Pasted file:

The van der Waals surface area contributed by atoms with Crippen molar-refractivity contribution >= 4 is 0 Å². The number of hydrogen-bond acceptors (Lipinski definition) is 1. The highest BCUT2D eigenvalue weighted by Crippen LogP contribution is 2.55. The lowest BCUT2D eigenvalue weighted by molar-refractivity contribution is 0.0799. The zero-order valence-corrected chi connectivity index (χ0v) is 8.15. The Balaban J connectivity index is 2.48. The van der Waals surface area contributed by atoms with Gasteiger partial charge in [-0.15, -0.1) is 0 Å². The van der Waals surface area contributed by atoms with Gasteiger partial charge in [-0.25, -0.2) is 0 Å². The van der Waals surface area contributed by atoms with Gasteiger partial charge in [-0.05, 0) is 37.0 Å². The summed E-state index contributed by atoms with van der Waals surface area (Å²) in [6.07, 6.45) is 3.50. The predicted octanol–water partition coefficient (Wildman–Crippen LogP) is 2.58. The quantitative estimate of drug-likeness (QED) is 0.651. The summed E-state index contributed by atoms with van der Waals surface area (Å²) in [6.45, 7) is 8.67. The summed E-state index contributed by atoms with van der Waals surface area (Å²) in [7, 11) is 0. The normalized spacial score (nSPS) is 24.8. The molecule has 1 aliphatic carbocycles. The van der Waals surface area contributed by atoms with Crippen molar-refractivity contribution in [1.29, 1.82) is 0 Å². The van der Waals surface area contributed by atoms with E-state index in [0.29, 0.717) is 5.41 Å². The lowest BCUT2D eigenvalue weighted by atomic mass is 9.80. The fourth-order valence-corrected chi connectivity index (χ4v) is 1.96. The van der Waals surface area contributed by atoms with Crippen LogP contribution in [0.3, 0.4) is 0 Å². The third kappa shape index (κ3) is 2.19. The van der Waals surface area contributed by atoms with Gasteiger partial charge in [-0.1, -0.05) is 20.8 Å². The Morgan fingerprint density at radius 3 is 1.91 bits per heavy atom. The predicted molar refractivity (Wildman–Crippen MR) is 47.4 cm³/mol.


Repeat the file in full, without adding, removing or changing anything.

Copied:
The van der Waals surface area contributed by atoms with Crippen molar-refractivity contribution >= 4 is 0 Å². The number of hydrogen-bond acceptors (Lipinski definition) is 1. The highest BCUT2D eigenvalue weighted by Crippen LogP contribution is 2.55. The lowest BCUT2D eigenvalue weighted by molar-refractivity contribution is 0.0799. The zero-order valence-corrected chi connectivity index (χ0v) is 8.15. The Balaban J connectivity index is 2.48. The van der Waals surface area contributed by atoms with Gasteiger partial charge in [-0.15, -0.1) is 0 Å². The van der Waals surface area contributed by atoms with Gasteiger partial charge in [-0.25, -0.2) is 0 Å². The van der Waals surface area contributed by atoms with Gasteiger partial charge in [-0.05, 0) is 37.0 Å². The summed E-state index contributed by atoms with van der Waals surface area (Å²) in [6.07, 6.45) is 3.50. The predicted octanol–water partition coefficient (Wildman–Crippen LogP) is 2.58. The quantitative estimate of drug-likeness (QED) is 0.651. The summed E-state index contributed by atoms with van der Waals surface area (Å²) in [6.45, 7) is 8.67. The summed E-state index contributed by atoms with van der Waals surface area (Å²) in [7, 11) is 0. The normalized spacial score (nSPS) is 24.8. The molecule has 1 aliphatic carbocycles. The van der Waals surface area contributed by atoms with Crippen molar-refractivity contribution in [1.29, 1.82) is 0 Å². The van der Waals surface area contributed by atoms with E-state index in [0.29, 0.717) is 5.41 Å². The lowest BCUT2D eigenvalue weighted by atomic mass is 9.80. The fourth-order valence-corrected chi connectivity index (χ4v) is 1.96. The van der Waals surface area contributed by atoms with Crippen LogP contribution in [0.3, 0.4) is 0 Å². The third kappa shape index (κ3) is 2.19. The van der Waals surface area contributed by atoms with Gasteiger partial charge in [-0.1, -0.05) is 20.8 Å². The Morgan fingerprint density at radius 3 is 1.91 bits per heavy atom. The predicted molar refractivity (Wildman–Crippen MR) is 47.4 cm³/mol.